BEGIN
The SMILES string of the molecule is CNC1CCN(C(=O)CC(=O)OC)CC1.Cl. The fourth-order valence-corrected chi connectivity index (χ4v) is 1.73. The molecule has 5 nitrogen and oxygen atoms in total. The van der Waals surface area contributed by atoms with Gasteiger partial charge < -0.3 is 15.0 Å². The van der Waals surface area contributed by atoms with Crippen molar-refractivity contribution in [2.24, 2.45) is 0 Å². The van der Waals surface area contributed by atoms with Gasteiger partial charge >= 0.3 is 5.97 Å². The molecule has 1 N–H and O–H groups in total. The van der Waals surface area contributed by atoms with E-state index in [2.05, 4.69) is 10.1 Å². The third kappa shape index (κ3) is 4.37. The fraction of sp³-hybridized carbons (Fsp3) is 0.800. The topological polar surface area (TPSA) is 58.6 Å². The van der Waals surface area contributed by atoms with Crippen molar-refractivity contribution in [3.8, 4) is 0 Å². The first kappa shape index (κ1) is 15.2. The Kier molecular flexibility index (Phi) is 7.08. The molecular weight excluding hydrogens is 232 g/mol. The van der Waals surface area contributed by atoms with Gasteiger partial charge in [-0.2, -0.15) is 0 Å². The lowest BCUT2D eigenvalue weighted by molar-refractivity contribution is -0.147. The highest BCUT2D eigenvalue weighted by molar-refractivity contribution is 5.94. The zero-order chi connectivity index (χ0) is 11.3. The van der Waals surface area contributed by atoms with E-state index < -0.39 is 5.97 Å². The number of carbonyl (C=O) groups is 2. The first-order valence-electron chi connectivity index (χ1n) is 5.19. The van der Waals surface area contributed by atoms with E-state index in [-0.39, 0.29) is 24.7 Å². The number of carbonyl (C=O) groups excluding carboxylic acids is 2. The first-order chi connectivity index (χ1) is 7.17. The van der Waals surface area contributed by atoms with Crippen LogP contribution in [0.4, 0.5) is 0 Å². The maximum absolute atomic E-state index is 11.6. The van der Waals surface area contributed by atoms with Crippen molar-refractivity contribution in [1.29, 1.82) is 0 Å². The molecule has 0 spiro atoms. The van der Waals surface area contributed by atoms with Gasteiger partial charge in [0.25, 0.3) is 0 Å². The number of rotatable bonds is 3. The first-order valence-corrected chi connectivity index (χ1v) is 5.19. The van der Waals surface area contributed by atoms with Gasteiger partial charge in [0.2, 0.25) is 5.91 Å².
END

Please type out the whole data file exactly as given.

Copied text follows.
The SMILES string of the molecule is CNC1CCN(C(=O)CC(=O)OC)CC1.Cl. The fourth-order valence-corrected chi connectivity index (χ4v) is 1.73. The molecule has 5 nitrogen and oxygen atoms in total. The van der Waals surface area contributed by atoms with Gasteiger partial charge < -0.3 is 15.0 Å². The van der Waals surface area contributed by atoms with Crippen molar-refractivity contribution in [2.24, 2.45) is 0 Å². The van der Waals surface area contributed by atoms with Gasteiger partial charge >= 0.3 is 5.97 Å². The molecule has 1 N–H and O–H groups in total. The van der Waals surface area contributed by atoms with E-state index in [2.05, 4.69) is 10.1 Å². The third kappa shape index (κ3) is 4.37. The fraction of sp³-hybridized carbons (Fsp3) is 0.800. The topological polar surface area (TPSA) is 58.6 Å². The van der Waals surface area contributed by atoms with Crippen molar-refractivity contribution in [3.8, 4) is 0 Å². The first kappa shape index (κ1) is 15.2. The Kier molecular flexibility index (Phi) is 7.08. The molecular weight excluding hydrogens is 232 g/mol. The van der Waals surface area contributed by atoms with Gasteiger partial charge in [-0.2, -0.15) is 0 Å². The lowest BCUT2D eigenvalue weighted by molar-refractivity contribution is -0.147. The highest BCUT2D eigenvalue weighted by molar-refractivity contribution is 5.94. The zero-order chi connectivity index (χ0) is 11.3. The van der Waals surface area contributed by atoms with E-state index < -0.39 is 5.97 Å². The number of carbonyl (C=O) groups is 2. The first-order valence-electron chi connectivity index (χ1n) is 5.19. The van der Waals surface area contributed by atoms with E-state index in [-0.39, 0.29) is 24.7 Å². The number of carbonyl (C=O) groups excluding carboxylic acids is 2. The first-order chi connectivity index (χ1) is 7.17. The van der Waals surface area contributed by atoms with Crippen LogP contribution in [0.4, 0.5) is 0 Å². The maximum absolute atomic E-state index is 11.6. The van der Waals surface area contributed by atoms with Crippen molar-refractivity contribution in [1.29, 1.82) is 0 Å². The molecule has 0 spiro atoms. The van der Waals surface area contributed by atoms with Gasteiger partial charge in [0.25, 0.3) is 0 Å². The number of rotatable bonds is 3. The first-order valence-corrected chi connectivity index (χ1v) is 5.19. The van der Waals surface area contributed by atoms with Gasteiger partial charge in [0.2, 0.25) is 5.91 Å².